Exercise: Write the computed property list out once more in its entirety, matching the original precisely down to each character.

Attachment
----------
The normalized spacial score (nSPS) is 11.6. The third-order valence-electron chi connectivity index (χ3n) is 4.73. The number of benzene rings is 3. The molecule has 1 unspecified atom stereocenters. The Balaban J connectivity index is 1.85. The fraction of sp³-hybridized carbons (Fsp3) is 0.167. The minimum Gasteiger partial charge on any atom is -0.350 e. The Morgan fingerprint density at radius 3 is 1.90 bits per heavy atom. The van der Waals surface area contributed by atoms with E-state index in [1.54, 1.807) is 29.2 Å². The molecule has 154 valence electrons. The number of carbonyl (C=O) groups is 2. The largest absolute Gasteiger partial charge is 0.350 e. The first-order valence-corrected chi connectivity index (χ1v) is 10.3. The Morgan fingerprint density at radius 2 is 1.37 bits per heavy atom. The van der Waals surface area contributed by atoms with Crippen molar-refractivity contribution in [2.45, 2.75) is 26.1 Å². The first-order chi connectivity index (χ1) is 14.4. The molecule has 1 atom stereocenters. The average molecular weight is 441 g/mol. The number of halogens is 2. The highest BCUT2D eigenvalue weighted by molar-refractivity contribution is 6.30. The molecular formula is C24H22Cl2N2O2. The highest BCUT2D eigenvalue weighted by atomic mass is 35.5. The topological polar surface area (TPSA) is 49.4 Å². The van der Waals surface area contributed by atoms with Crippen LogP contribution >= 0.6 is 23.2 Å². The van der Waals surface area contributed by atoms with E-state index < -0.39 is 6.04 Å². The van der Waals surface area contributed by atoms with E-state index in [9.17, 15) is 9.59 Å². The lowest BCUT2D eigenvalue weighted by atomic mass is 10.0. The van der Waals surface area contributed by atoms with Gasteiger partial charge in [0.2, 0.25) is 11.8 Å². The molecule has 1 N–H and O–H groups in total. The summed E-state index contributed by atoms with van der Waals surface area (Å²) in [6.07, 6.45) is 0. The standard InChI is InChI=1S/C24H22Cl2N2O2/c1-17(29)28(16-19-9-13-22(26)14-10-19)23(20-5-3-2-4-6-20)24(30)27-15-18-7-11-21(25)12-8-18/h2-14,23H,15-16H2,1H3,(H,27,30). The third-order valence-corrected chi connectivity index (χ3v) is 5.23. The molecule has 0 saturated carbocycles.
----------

The normalized spacial score (nSPS) is 11.6. The third-order valence-electron chi connectivity index (χ3n) is 4.73. The number of benzene rings is 3. The molecule has 1 unspecified atom stereocenters. The Balaban J connectivity index is 1.85. The fraction of sp³-hybridized carbons (Fsp3) is 0.167. The minimum Gasteiger partial charge on any atom is -0.350 e. The Morgan fingerprint density at radius 3 is 1.90 bits per heavy atom. The van der Waals surface area contributed by atoms with E-state index in [1.54, 1.807) is 29.2 Å². The molecule has 154 valence electrons. The number of carbonyl (C=O) groups is 2. The largest absolute Gasteiger partial charge is 0.350 e. The first-order valence-corrected chi connectivity index (χ1v) is 10.3. The Morgan fingerprint density at radius 2 is 1.37 bits per heavy atom. The van der Waals surface area contributed by atoms with Crippen molar-refractivity contribution in [2.45, 2.75) is 26.1 Å². The first-order chi connectivity index (χ1) is 14.4. The molecule has 1 atom stereocenters. The average molecular weight is 441 g/mol. The number of halogens is 2. The highest BCUT2D eigenvalue weighted by molar-refractivity contribution is 6.30. The molecular formula is C24H22Cl2N2O2. The highest BCUT2D eigenvalue weighted by atomic mass is 35.5. The topological polar surface area (TPSA) is 49.4 Å². The van der Waals surface area contributed by atoms with Crippen LogP contribution >= 0.6 is 23.2 Å². The van der Waals surface area contributed by atoms with E-state index < -0.39 is 6.04 Å². The van der Waals surface area contributed by atoms with E-state index in [9.17, 15) is 9.59 Å². The lowest BCUT2D eigenvalue weighted by atomic mass is 10.0. The van der Waals surface area contributed by atoms with Gasteiger partial charge in [0.2, 0.25) is 11.8 Å². The molecule has 1 N–H and O–H groups in total. The summed E-state index contributed by atoms with van der Waals surface area (Å²) in [6.07, 6.45) is 0. The standard InChI is InChI=1S/C24H22Cl2N2O2/c1-17(29)28(16-19-9-13-22(26)14-10-19)23(20-5-3-2-4-6-20)24(30)27-15-18-7-11-21(25)12-8-18/h2-14,23H,15-16H2,1H3,(H,27,30). The third-order valence-corrected chi connectivity index (χ3v) is 5.23. The molecule has 0 saturated carbocycles.